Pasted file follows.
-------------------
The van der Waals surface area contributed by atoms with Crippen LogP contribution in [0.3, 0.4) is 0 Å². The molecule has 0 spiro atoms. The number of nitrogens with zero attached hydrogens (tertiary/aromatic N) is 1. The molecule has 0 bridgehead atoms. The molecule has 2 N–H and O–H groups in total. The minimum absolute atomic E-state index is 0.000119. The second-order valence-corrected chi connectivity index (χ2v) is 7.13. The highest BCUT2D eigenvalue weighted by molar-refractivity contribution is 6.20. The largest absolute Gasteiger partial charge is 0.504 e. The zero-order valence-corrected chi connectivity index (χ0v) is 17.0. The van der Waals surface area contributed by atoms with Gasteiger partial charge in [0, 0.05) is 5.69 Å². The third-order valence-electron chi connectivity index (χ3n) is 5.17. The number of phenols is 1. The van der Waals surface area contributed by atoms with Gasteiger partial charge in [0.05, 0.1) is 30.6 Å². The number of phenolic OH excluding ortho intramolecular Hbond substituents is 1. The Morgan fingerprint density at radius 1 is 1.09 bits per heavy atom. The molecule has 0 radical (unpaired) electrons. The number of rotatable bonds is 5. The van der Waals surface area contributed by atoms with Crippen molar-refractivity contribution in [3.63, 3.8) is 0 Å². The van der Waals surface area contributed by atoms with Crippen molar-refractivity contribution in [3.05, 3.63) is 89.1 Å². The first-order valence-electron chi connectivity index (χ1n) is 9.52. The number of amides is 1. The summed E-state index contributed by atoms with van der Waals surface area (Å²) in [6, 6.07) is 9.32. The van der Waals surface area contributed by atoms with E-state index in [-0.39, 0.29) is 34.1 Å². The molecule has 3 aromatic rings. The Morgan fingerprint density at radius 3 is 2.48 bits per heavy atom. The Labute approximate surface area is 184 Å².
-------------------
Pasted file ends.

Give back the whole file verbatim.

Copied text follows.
The van der Waals surface area contributed by atoms with Crippen LogP contribution in [0.3, 0.4) is 0 Å². The molecule has 0 spiro atoms. The number of nitrogens with zero attached hydrogens (tertiary/aromatic N) is 1. The molecule has 0 bridgehead atoms. The molecule has 2 N–H and O–H groups in total. The minimum absolute atomic E-state index is 0.000119. The second-order valence-corrected chi connectivity index (χ2v) is 7.13. The highest BCUT2D eigenvalue weighted by molar-refractivity contribution is 6.20. The largest absolute Gasteiger partial charge is 0.504 e. The zero-order valence-corrected chi connectivity index (χ0v) is 17.0. The van der Waals surface area contributed by atoms with Gasteiger partial charge in [0, 0.05) is 5.69 Å². The third-order valence-electron chi connectivity index (χ3n) is 5.17. The number of phenols is 1. The van der Waals surface area contributed by atoms with Gasteiger partial charge in [0.05, 0.1) is 30.6 Å². The number of phenolic OH excluding ortho intramolecular Hbond substituents is 1. The Morgan fingerprint density at radius 1 is 1.09 bits per heavy atom. The molecule has 0 radical (unpaired) electrons. The number of rotatable bonds is 5. The van der Waals surface area contributed by atoms with Crippen molar-refractivity contribution in [3.63, 3.8) is 0 Å². The van der Waals surface area contributed by atoms with Crippen molar-refractivity contribution in [3.05, 3.63) is 89.1 Å². The first-order valence-electron chi connectivity index (χ1n) is 9.52. The number of amides is 1. The summed E-state index contributed by atoms with van der Waals surface area (Å²) in [6, 6.07) is 9.32. The van der Waals surface area contributed by atoms with E-state index in [-0.39, 0.29) is 34.1 Å². The molecule has 3 aromatic rings. The Morgan fingerprint density at radius 3 is 2.48 bits per heavy atom. The Labute approximate surface area is 184 Å².